Nourishment for women and men, Raspberry Relief is home to interviews, meditations and unconventional insight that makes your soul say aaaah.

Friday, July 22, 2011

Emergence of the Natural Shaman (Bienvenidos, Alberto!)

photo by my friend Wendy Ritchey of 

I look up to see a gigantic foam structure towering over me. It’s the bust of a female gymnast obtained by my husband C. back when the Olympics came to Altanta and marriage was still something I vaguely thought I’d do when I “grew up” and completed middle school. The gymnast is flanked by weathered Blue Meanies and a Yellow Submarine crafted for a Turner Broadcasting tribute to the Beatles. Since then, these sculptures have been carted back and forth many times to and from Atlanta’s Lake Claire Community Land Trust where they’ve graced the stage at the Peace and Love Fest and other musical gatherings. It was at one of these that C. first introduced me to Candler Park and Little 5 Points, areas that have since become my homes within the city. My other more constant homes are a loft built within the same warehouse where the gymnast balances in the rafters and a wooden house my husband built right across the railroad tracks where trains pass like an industrial river through the night.

C. has been active with Atlanta’s arts underground for almost two decades. However, his recognition as a key element of this scene occurred less frequently within Atlanta than within its far rural outskirts, where the warehouse sits at a crossroads pivotal to the South’s defeat in the Civil War. When he first moved his scenery business here, he was an anomaly with long dreaded hair, tie-dyed shirts and a utility kilt. Now, locals ask him to run for mayor. He’s become a regular part of the landscape around here, like one of the hearty wild flowers that spring up beside the tracks. One of his strengths is to mine the cultural underground for seeds and then plant them in unsuspecting places and people. Communities form around my husband. They gather at the shop, as they have today, for batches of smoked vegetables and chicken. They create artwork and seek inspiration that will help them through bouts of depression, poverty and general transition. They express a spectrum of excitement, disappointment and gratitude. The latest community is stronger than any I’ve encountered to date. They have united over steel—or, more specifically, the way steel can be made to sing.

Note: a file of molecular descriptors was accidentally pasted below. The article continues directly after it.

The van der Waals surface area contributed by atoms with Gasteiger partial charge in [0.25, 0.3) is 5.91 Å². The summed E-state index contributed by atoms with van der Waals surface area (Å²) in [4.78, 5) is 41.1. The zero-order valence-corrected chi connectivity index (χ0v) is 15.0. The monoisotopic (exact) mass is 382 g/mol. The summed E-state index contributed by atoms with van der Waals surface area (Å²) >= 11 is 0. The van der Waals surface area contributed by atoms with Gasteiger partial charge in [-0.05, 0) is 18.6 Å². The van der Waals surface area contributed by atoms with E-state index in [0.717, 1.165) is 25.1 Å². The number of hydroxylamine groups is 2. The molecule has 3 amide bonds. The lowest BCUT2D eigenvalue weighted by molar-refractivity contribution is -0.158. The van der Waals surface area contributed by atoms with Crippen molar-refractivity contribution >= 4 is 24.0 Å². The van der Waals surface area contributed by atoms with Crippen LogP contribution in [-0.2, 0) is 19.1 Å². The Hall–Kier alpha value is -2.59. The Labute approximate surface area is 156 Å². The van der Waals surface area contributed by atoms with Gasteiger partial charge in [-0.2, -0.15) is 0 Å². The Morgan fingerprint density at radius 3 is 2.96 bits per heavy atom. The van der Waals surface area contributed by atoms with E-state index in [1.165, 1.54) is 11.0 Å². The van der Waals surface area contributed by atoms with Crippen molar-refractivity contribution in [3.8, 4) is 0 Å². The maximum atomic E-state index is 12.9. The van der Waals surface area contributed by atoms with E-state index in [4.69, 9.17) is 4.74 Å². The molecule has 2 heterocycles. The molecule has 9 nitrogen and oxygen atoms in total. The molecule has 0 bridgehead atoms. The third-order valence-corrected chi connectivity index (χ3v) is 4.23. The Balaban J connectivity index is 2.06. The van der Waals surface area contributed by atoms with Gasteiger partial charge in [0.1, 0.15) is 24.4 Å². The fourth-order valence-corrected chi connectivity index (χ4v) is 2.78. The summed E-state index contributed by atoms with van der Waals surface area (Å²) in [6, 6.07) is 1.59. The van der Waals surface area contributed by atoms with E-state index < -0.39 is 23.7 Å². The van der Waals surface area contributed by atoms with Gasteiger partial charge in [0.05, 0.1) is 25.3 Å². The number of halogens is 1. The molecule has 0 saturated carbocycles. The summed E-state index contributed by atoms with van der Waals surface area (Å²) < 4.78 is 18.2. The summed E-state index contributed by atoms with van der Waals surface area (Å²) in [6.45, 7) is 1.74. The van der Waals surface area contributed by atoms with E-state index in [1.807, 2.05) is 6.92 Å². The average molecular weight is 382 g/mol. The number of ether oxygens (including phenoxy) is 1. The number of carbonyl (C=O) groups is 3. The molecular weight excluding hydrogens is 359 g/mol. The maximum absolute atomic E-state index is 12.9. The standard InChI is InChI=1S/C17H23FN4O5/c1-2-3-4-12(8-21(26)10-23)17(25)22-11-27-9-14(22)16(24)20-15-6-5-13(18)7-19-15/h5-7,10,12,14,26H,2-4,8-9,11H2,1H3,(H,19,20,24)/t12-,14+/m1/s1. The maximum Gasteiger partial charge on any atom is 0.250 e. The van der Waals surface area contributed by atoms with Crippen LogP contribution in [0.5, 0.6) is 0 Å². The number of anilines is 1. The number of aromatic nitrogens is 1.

My daughter beside our "industrial river"

In my mind’s eye, I envision cultural underground communities functioning as webs rather than isolated singularities. A leader emerges who trains, both directly and indirectly, individuals to become potential leaders of their own collectives, which all remain linked in some way to the parent community. The leaders are not at the top of a hierarchy in the traditional sense. Rather, they function like spiders, resting calmly at the center of the web, gracefully weaving and re-weaving connections as needed. If my husband is one of these weavers, then Alberto Roman lives at the center of the web from which C. takes his greatest inspiration. I finally met Alberto for the first time last Tuesday. As seems to so often be the case with me, I was darting out the door. Then I changed my plans. My daughter had an apocalyptic meltdown. My son soiled his diaper. Alberto offered to go, but I insisted he stay and bear witness to the storm of which I am the eye.

According to his Facebook profile, Alberto is a Costa Rica born former substance abuse counselor, probation officer and hospital resource specialist who has also spent decades exploring humanity’s connection to the Divine via his involvement in sacred ceremonies which utilize his experience as an instrumentalist and natural healer. Alberto’s degrees in psychology and philosophy relate to his spiritual work. However, Alberto tells me that his greatest moment of inspiration struck when he was around 9 years old walking to the end of his driveway. He became filled with a pervasive sense of joy that he felt compelled to share. At this point in my blogging journey, I would like to share some of Aberto’s spirit with you. Light a candle & some incense. Prepare a pot of your favorite tea. Then listen to the interview linked below. Motivational speaker and parenting expert Bob Lancer does a fantastic job of helping Alberto articulate his vision for an emerging culture of the natural shaman. CLICK HERE TO LISTEN!